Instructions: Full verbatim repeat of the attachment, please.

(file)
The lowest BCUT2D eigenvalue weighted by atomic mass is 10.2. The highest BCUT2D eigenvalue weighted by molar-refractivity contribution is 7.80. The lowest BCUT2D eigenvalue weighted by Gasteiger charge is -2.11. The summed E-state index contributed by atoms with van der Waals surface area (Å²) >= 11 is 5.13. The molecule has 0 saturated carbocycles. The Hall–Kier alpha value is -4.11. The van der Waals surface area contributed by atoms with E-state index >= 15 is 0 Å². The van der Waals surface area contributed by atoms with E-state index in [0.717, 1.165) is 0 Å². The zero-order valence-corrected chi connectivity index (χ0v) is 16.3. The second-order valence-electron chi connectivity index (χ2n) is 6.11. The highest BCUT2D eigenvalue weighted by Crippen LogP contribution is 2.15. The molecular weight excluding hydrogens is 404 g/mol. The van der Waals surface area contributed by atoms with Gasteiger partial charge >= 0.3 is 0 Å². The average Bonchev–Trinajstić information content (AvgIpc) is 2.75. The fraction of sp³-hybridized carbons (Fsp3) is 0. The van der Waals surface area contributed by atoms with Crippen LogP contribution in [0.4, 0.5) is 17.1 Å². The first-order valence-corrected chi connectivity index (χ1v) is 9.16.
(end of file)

The lowest BCUT2D eigenvalue weighted by atomic mass is 10.2. The highest BCUT2D eigenvalue weighted by molar-refractivity contribution is 7.80. The lowest BCUT2D eigenvalue weighted by Gasteiger charge is -2.11. The summed E-state index contributed by atoms with van der Waals surface area (Å²) >= 11 is 5.13. The molecule has 0 saturated carbocycles. The Hall–Kier alpha value is -4.11. The van der Waals surface area contributed by atoms with E-state index >= 15 is 0 Å². The van der Waals surface area contributed by atoms with E-state index in [0.717, 1.165) is 0 Å². The zero-order valence-corrected chi connectivity index (χ0v) is 16.3. The second-order valence-electron chi connectivity index (χ2n) is 6.11. The highest BCUT2D eigenvalue weighted by Crippen LogP contribution is 2.15. The molecular weight excluding hydrogens is 404 g/mol. The van der Waals surface area contributed by atoms with Gasteiger partial charge >= 0.3 is 0 Å². The average Bonchev–Trinajstić information content (AvgIpc) is 2.75. The fraction of sp³-hybridized carbons (Fsp3) is 0. The van der Waals surface area contributed by atoms with Crippen LogP contribution in [0.4, 0.5) is 17.1 Å². The first-order valence-corrected chi connectivity index (χ1v) is 9.16.